Not knowing the language should never stop you from traveling. Sir Richard Burton once said that the gladdest moments in human life are departures into unknown lands. When you travel, not only are the lands unknown but often the language is, too.
Language barriers exist everywhere you go, even in your home country. It’s knowing how to handle them that dictates your experience. If you learn how to embrace these barriers, your travels will go much smoother.
Before you jump on the plane for your next adventure, study up. Keep reading for the best tips to avoid experiencing a language barrier during your travels.
1. Study Before You Go
Every traveler should learn some of the language of the country they’re going to. It’s common courtesy to learn how to communicate with the locals, even just a little.
Some words and phrases you must know are:
- Hello and goodbye
- Please and thank you
- Where is…?
- I need help
Learning the basic small talk phrases can be helpful. Simply asking someone how they are, starts a conversation that can turn into a friendship.
That’s what traveling’s all about, right? Meeting new people and having new experiences.
To learn the language, consider signing up for a language course or hiring a tutor. You could also watch lessons on YouTube or download a free language-learning app like Duolingo.
2. Download a Translation Tool
There are many helpful translation tools you can download to your smartphone while you travel. These tools will help you if you’re in a pinch and need on-the-spot translation.
One of which is iTranslate. This app can help you translate over 100 different languages from your smartphone. If you pay for the premium version, you can use it offline and use voice mode.
Google Translate is another useful tool for translation when traveling.
One of its coolest features is that you can point the camera at a sign in another language, and the app will translate it. This is incredibly helpful when you’re lost in Tokyo and can’t read the street signs.
3. Use Plain Language
Sometimes when you travel, locals will try to communicate in your language. English is widely spoken globally, so you’ll often come across people who want to brush up on their speaking skills.
In this situation, embrace it. If you were practicing another language, you’d want the person you’re speaking with to be patient and kind.
Remember to use plain language and layman’s terms. Slang and idioms don’t always translate well or comprehensively.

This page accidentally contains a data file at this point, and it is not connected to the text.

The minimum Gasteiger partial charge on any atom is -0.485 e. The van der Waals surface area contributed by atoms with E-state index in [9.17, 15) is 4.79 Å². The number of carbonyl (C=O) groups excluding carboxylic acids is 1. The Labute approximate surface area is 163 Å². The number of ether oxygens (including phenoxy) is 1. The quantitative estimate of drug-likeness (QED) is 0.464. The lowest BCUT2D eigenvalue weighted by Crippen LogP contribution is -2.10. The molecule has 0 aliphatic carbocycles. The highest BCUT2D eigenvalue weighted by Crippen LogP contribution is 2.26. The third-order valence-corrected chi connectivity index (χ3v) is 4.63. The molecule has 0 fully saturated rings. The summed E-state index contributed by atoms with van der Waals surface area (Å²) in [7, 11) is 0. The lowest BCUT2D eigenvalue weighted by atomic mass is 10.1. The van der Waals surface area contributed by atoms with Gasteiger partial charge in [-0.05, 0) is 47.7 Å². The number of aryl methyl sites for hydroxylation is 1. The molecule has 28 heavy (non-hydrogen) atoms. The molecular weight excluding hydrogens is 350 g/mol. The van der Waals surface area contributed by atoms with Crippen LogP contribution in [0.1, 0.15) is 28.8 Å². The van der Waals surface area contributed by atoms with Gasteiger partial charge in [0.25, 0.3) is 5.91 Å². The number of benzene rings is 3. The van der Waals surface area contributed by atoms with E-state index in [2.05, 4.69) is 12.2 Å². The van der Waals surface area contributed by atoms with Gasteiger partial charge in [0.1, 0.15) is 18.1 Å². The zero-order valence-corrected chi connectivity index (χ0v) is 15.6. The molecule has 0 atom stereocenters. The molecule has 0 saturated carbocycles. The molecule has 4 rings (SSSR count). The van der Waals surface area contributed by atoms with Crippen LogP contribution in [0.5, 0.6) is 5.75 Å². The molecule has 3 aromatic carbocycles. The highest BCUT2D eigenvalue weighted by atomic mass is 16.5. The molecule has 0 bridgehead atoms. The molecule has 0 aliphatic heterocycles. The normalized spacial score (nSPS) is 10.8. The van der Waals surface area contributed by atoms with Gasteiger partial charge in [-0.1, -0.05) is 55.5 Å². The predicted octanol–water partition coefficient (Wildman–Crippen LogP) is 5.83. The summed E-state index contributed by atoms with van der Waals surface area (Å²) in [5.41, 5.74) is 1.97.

Get comfortable with repeating yourself and talking slower. If you’re respectful in English perhaps they’ll be respectful in Spanish.
4. Hire an Onsite Translator
This tip is super important if you’re traveling for business. Networking and making small talk are big parts of working overseas. You need to build positive relationships which requires accurate communication.
Hiring an onsite interpreter or translator can make your meetings more efficient and miscommunication-free.
This also applies to doing business with people in your own country that don’t speak your language. Or, those with hearing impairments. Sign language interpretations from a professional can be handy.
5. Use Visual Aids
If explaining yourself repeatedly isn’t getting what you want to say across, use visuals. Locals might not know what you’re trying to say, but they might understand a diagram.
An example would be if you’re trying to get somewhere, like a doctor’s office, but don’t know how to ask in the native language.
Break out your notepad and draw a picture of a hospital cross on top of a building. Perhaps add in an ambulance or a doctor with a stethoscope. That will likely get the message across.
Visual aids can fill in the gaps where your language speaking is lacking. Always have a notepad and pen handy. Or, carry a local map with you so you can point to where you want to go.
6. Use Appropriate Gestures
Do you remember when Bella Hadid posted that picture of her feet up at an airport in Saudi Arabia? Without knowing it, she offended an entire country who believes showing the bottom of your feet is a sign of disrespect.
You don’t want to make this mistake or even one similar to it when you travel.
Before you go, research what gestures or positions may be offensive in the country you’re visiting.
For example, crossing your fingers is a gesture of good luck and hopefulness in America. In Vietnam, it’s equivalent to sticking up the middle finger.
In some middle eastern countries, giving the thumbs up is the same as saying, “up yours!”
Gestures are an important part of how we communicate. But, make sure yours aren’t saying something you don’t mean to.
7. Be Respectful
This tip applies to every language barrier situation. If you’re the traveler who doesn’t know the language, respect the new words you learn. Even if they sound funny to you, they belong to the culture of the people you’re visiting.
When someone is trying to learn your language, be respectful. Be patient, generous, and resourceful. Never mock someone who is trying to learn your language.
And, when traveling, if someone doesn’t want to help you learn the language (looking at you, Paris), that’s okay, too. It’s no one’s job to teach you the language; it’s your job to prepare yourself with phrases you’ll need to know.
Interested in Learning More Ways to Overcome a Language Barrier?
One of the best parts of traveling is learning about different cultures. Language is a huge component of culture that you should invest time into learning.
No matter where you are in the world, there could be a language barrier. Use the tips above to overcome the barrier and become a more worldly human.
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